Don’t get me wrong; I’m thrilled that our garden is doing so well.  But I’m also a teensy bit overwhelmed, which means the chances of me writing a coherent blog post this week are somewhere between ‘Nil’ and ‘Not a chance in hell’.

So instead, here are a couple of random thoughts that flitted through my mind this week:

I love food, cooking, and eating; but some days the futility of it nearly brings me to my knees.  I spend SO MUCH TIME (and money and energy) acquiring food, preparing it, eating it, and cleaning up afterward… and four or five hours later I do it all again.  And again.  Repeat the next day, and the next, ad infinitum.  And it all ends up in the toilet anyway.  Wouldn’t you think we’d have found a better solution by now?

And one of my pet peeves:  Stinky soap in public washrooms.  Seriously, Dairy Queen, Wendy’s, and MacDonald’s:  Can’t you buy hand soap that doesn’t reek like some unholy combination of burnt transmission fluid, old gym socks, and rotting flowers?  You post big signs reminding everyone to wash their hands, and then you provide hand soap that nobody wants anywhere near their skin.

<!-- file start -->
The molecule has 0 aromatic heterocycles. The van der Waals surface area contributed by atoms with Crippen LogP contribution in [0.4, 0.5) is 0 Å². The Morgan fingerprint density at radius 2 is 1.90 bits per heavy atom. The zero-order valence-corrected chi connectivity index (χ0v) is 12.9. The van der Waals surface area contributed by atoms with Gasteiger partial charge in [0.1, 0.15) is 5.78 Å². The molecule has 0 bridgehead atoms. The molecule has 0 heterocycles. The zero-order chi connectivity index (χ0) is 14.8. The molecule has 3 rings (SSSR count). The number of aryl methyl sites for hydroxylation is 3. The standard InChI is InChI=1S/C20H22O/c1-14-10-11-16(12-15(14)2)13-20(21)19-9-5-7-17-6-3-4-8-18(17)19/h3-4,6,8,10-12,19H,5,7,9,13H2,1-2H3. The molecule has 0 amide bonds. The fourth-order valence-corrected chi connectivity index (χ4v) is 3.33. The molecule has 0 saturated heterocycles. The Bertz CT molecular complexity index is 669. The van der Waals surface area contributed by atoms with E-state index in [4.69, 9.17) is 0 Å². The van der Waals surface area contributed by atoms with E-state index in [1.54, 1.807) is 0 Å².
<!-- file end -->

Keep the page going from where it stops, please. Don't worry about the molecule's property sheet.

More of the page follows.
But… kudos to the PetroCanada at the corner of 17th Street and Cliffe Avenue in Courtenay, BC – their soap smells nice.  And BIG props to the Flying J truck stop on Portage Avenue in Headingly, MB for providing GoJo mechanic’s hand cleaner in the women’s washroom – hooray!

Despite my pickles and peeves, I’ve had some wins this week, too:

Our bookshelves are finally finished, woohoo! It’s been nearly two years since I last saw my beloved books. Thanks for all your hard work, Hubby!

The tomatoes have been FABULOUS. That’s one sammich-worthy slice! (This is the heritage variety ‘Brandywine’ – definitely the flavour winner this year.)

Book 14 update:  It was a busy week, but I still managed to get to Chapter 13.  Poor Kane is discovering that fatherhood can be a dirty job…

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Zucchini Wars

I was driving home a few days ago when I saw it lying sad and alone by the side of the road, gazing up at passersby like an abandoned puppy begging for a home:  a giant zucchini.

I didn’t stop.

One of the charming features of Vancouver Island is the honour-system market stands.  Lots of little farms offer eggs or produce at the end of their lane; and you can pull over, pick up what you want, and leave money according to the prices on their sign.  Free items are left out there with no payment requested or required.